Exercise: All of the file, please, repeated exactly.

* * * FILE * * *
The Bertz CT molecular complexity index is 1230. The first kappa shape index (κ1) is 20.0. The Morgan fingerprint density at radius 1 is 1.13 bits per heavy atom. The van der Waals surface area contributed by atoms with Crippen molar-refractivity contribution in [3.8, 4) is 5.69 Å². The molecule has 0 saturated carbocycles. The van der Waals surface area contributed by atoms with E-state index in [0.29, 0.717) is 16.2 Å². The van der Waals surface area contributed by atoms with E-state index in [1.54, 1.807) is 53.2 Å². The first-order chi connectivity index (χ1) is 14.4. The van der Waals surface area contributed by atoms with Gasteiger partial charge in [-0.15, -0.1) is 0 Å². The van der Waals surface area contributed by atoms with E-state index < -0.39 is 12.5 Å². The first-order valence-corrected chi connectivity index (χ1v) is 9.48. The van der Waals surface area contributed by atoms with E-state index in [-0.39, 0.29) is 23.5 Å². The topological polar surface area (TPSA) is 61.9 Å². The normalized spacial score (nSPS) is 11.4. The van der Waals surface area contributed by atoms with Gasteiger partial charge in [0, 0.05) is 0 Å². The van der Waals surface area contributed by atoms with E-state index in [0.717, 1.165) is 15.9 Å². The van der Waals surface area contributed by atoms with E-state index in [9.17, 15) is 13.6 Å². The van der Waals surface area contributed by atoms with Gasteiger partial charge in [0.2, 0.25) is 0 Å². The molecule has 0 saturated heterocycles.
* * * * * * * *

The Bertz CT molecular complexity index is 1230. The first kappa shape index (κ1) is 20.0. The Morgan fingerprint density at radius 1 is 1.13 bits per heavy atom. The van der Waals surface area contributed by atoms with Crippen molar-refractivity contribution in [3.8, 4) is 5.69 Å². The molecule has 0 saturated carbocycles. The van der Waals surface area contributed by atoms with E-state index in [0.29, 0.717) is 16.2 Å². The van der Waals surface area contributed by atoms with E-state index in [1.54, 1.807) is 53.2 Å². The first-order chi connectivity index (χ1) is 14.4. The van der Waals surface area contributed by atoms with Gasteiger partial charge in [-0.15, -0.1) is 0 Å². The van der Waals surface area contributed by atoms with E-state index < -0.39 is 12.5 Å². The first-order valence-corrected chi connectivity index (χ1v) is 9.48. The van der Waals surface area contributed by atoms with E-state index in [-0.39, 0.29) is 23.5 Å². The topological polar surface area (TPSA) is 61.9 Å². The normalized spacial score (nSPS) is 11.4. The van der Waals surface area contributed by atoms with Gasteiger partial charge in [0, 0.05) is 0 Å². The van der Waals surface area contributed by atoms with E-state index in [0.717, 1.165) is 15.9 Å². The van der Waals surface area contributed by atoms with E-state index in [9.17, 15) is 13.6 Å². The van der Waals surface area contributed by atoms with Gasteiger partial charge in [0.2, 0.25) is 0 Å². The molecule has 0 saturated heterocycles.